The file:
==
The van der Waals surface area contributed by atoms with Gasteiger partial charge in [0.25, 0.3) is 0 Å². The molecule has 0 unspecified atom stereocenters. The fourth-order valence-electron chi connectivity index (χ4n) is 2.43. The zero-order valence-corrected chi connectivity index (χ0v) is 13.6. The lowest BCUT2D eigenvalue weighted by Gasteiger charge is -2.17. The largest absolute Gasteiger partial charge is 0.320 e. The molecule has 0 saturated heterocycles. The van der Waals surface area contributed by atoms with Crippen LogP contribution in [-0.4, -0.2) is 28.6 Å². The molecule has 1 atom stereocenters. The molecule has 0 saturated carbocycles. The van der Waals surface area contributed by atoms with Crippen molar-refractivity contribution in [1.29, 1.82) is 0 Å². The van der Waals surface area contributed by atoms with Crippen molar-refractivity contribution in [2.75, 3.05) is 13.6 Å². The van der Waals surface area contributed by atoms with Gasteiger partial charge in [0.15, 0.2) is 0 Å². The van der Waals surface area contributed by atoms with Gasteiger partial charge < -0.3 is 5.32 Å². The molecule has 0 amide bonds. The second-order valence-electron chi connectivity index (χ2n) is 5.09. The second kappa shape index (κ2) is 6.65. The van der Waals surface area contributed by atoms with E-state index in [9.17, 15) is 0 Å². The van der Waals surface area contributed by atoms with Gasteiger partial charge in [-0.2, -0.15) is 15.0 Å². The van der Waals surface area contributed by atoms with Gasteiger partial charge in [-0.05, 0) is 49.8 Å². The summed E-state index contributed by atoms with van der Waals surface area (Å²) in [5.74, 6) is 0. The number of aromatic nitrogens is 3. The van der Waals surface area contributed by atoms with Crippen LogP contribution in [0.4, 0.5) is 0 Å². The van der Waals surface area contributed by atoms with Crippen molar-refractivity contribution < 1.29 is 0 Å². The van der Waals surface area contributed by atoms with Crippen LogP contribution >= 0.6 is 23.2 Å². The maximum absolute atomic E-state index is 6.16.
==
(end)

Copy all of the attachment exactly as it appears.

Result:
The van der Waals surface area contributed by atoms with Gasteiger partial charge in [0.25, 0.3) is 0 Å². The molecule has 0 unspecified atom stereocenters. The fourth-order valence-electron chi connectivity index (χ4n) is 2.43. The zero-order valence-corrected chi connectivity index (χ0v) is 13.6. The lowest BCUT2D eigenvalue weighted by Gasteiger charge is -2.17. The largest absolute Gasteiger partial charge is 0.320 e. The molecule has 0 saturated heterocycles. The van der Waals surface area contributed by atoms with Crippen LogP contribution in [-0.4, -0.2) is 28.6 Å². The molecule has 1 atom stereocenters. The molecule has 0 saturated carbocycles. The van der Waals surface area contributed by atoms with Crippen molar-refractivity contribution in [1.29, 1.82) is 0 Å². The van der Waals surface area contributed by atoms with Crippen molar-refractivity contribution in [2.75, 3.05) is 13.6 Å². The van der Waals surface area contributed by atoms with Gasteiger partial charge in [0.15, 0.2) is 0 Å². The van der Waals surface area contributed by atoms with Gasteiger partial charge < -0.3 is 5.32 Å². The molecule has 0 amide bonds. The second-order valence-electron chi connectivity index (χ2n) is 5.09. The second kappa shape index (κ2) is 6.65. The van der Waals surface area contributed by atoms with E-state index in [9.17, 15) is 0 Å². The van der Waals surface area contributed by atoms with Gasteiger partial charge in [-0.2, -0.15) is 15.0 Å². The van der Waals surface area contributed by atoms with Gasteiger partial charge in [-0.05, 0) is 49.8 Å². The summed E-state index contributed by atoms with van der Waals surface area (Å²) in [5.74, 6) is 0. The number of aromatic nitrogens is 3. The van der Waals surface area contributed by atoms with Crippen LogP contribution in [0.4, 0.5) is 0 Å². The van der Waals surface area contributed by atoms with Crippen molar-refractivity contribution < 1.29 is 0 Å². The van der Waals surface area contributed by atoms with Crippen LogP contribution >= 0.6 is 23.2 Å². The maximum absolute atomic E-state index is 6.16.